The good, the bad and the ugly: what the image of the Physical Education teacher says


Does the physical appearance of a teacher have any importance? What if he is a physical education teacher? Taking into account certain issues that I explain below, we can consider that the physical education teachers’ bodies themselves carry out pedagogical work and, in turn, this “work” of the body has repercussions on the bodies of other people, including their students.

It is the students themselves, and society in general, who in most cases build expectations in relation to the ideal body for the Physical Education teacher, granting them a responsibility as a pattern of what is expected in which the students pay attention and try to mock.

However, the centrality and visibility of the teacher’s body allows us to take advantage of this course to explore how the ideals of the body shape both understanding and practices in classes.

Dominant bodily ideals

Dominant ideals about the body can have detrimental effects on people’s health (for example, stigmatizing people who do not fit the social norm or making us overly sensitive to our own weight and body appearance), including children and adults. youths.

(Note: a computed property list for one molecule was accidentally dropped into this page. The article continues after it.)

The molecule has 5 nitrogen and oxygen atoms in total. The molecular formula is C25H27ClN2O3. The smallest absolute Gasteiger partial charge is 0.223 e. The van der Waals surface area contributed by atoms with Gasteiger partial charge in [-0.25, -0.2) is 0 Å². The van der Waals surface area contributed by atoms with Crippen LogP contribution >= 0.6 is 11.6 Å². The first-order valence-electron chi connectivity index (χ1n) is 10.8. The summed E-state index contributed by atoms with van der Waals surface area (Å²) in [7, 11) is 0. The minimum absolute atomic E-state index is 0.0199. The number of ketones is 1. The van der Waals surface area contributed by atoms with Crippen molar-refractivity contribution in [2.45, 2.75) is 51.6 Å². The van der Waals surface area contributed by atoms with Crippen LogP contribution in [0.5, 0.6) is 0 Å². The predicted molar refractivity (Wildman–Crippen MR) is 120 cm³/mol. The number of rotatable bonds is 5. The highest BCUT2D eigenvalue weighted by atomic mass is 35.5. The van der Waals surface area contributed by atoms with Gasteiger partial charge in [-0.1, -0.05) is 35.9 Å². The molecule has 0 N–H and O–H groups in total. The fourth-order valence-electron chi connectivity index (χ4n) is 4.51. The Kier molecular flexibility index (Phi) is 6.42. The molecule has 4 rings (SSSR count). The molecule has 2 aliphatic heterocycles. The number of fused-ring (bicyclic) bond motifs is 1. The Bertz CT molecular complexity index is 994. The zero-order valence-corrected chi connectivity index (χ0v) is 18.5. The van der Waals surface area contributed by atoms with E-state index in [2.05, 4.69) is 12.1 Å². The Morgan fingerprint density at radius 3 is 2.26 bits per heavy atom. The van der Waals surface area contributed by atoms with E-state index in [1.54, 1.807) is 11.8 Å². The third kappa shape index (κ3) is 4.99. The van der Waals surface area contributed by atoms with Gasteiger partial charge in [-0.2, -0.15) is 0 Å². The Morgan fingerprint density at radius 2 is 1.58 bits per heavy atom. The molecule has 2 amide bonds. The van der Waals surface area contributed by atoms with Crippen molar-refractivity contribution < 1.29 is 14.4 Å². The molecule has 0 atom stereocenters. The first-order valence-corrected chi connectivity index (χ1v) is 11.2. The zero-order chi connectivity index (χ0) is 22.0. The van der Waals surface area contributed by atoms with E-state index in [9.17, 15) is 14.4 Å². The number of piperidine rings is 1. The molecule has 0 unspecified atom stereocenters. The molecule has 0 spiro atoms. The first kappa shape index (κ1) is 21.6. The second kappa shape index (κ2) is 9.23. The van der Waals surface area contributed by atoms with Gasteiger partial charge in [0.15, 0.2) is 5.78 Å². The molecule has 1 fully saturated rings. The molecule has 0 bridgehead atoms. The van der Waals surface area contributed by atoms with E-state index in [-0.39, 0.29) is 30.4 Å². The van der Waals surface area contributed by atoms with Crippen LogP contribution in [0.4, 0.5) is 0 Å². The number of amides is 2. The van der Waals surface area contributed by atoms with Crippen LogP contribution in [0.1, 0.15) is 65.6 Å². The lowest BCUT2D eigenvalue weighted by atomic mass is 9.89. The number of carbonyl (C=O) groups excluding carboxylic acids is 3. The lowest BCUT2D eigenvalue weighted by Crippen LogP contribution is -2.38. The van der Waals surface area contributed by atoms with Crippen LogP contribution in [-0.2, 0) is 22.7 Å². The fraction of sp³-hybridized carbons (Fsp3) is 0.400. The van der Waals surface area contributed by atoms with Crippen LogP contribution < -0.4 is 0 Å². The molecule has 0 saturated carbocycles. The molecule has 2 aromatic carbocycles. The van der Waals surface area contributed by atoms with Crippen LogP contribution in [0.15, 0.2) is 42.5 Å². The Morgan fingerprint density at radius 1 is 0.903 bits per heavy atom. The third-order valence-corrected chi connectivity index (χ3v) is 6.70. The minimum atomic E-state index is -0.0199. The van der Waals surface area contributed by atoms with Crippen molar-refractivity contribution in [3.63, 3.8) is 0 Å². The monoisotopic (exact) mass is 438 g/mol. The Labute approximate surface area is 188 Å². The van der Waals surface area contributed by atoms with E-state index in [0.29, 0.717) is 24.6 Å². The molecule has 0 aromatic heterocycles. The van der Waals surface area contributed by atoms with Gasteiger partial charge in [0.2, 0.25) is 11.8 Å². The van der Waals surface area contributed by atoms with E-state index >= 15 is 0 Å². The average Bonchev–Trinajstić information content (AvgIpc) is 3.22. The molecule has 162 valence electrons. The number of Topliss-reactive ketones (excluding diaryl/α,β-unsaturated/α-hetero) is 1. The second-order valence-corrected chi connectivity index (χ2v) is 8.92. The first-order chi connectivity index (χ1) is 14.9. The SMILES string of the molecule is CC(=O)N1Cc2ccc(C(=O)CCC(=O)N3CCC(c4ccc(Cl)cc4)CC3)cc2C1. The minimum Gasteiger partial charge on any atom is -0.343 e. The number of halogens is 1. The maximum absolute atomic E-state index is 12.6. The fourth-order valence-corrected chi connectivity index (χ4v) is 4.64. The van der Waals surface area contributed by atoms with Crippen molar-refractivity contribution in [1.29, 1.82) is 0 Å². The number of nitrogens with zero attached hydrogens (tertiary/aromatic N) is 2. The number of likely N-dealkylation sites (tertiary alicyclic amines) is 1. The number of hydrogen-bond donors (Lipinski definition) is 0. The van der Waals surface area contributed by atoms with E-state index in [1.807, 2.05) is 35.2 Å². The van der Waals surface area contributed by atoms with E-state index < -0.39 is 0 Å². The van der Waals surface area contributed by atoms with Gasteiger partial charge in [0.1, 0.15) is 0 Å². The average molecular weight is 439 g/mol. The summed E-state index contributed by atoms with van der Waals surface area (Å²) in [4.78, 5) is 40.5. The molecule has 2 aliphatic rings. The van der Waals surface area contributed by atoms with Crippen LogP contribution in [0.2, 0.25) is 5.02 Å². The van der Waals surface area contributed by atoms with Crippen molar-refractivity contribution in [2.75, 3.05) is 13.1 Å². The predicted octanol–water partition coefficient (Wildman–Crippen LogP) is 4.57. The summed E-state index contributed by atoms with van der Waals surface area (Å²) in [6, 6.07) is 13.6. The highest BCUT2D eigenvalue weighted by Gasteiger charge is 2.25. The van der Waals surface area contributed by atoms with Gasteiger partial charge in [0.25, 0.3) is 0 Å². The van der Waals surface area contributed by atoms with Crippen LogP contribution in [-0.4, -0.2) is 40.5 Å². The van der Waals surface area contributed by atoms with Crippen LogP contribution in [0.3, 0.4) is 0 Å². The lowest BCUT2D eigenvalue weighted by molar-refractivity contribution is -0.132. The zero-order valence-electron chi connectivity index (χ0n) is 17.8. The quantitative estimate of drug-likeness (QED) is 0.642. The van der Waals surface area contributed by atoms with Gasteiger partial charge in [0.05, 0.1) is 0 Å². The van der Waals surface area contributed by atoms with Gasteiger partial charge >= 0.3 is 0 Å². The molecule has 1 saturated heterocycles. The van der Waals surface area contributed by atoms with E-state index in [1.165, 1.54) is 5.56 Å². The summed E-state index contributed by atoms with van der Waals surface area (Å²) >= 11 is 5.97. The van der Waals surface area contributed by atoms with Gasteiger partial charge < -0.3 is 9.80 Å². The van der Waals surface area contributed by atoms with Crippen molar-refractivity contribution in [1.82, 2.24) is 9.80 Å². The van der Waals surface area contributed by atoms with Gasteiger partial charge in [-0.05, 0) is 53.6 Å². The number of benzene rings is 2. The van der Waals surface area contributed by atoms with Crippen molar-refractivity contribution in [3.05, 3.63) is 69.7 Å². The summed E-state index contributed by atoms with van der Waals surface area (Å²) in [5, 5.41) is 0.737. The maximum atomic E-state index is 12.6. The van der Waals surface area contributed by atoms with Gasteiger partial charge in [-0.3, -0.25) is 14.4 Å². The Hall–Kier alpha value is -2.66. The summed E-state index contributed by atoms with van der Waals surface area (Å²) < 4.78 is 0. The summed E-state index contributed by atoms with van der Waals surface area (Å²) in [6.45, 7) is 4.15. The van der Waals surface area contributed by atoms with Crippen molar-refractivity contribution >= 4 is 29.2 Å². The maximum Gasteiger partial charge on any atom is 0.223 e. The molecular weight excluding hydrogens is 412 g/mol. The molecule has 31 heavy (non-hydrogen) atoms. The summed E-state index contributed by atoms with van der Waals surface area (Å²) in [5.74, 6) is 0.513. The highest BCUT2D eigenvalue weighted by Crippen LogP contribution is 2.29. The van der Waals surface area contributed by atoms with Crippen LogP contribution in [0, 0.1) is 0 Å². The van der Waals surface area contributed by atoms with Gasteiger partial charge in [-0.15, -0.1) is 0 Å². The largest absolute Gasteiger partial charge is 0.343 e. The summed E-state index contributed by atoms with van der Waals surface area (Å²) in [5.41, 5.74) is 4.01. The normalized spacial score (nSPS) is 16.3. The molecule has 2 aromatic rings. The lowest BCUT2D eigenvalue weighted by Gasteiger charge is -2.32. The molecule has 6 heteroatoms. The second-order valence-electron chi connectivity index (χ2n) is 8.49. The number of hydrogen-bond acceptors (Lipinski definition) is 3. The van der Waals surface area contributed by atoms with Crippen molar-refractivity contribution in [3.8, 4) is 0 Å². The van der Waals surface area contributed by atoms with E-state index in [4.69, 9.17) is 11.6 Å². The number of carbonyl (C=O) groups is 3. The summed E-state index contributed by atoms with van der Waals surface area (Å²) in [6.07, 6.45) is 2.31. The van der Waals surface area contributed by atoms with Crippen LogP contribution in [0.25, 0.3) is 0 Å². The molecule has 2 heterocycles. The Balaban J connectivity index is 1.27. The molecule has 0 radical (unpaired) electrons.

A health-focused perspective has inspired studies on health promotion initiatives in schools and youth participation in community sport. Thus, medical discourse –probably one of the most important and prestigious discourses– has been joined by political and educational discourse, through the subject of Physical Education, which allows teachers to promote Physical Education practices whose objective is encourage students to make healthy choices about what they eat, exercise, and what their body should look like.

However, this approach presupposes that students have the capacity to make the right decisions about healthy lifestyles that reduce the risk of disease and, ultimately, that they are solely responsible for their own physical and mental well-being.

What does it mean to be healthy?

It is a discourse that privileges individualist notions of health and the assumption that sport is equivalent to physical fitness and this in turn to health. In this way, they (re)construct narrow or limited ideas about what it means to be or be healthy and they privilege and marginalize the ways of becoming or being “healthy” .

By focusing on risk, they can promote fear of ill-health and the need for self-monitoring and individual responsibility. It is a “sanitary” approach that can cause a kind of tyranny of health. When Physical Education teachers adopt and embody these discourses, students run the risk of implicitly learning that lean and fit bodies are healthy and good bodies . Therefore, there is a need to be more aware of this potential and its consequences for young people.

A study with primary school students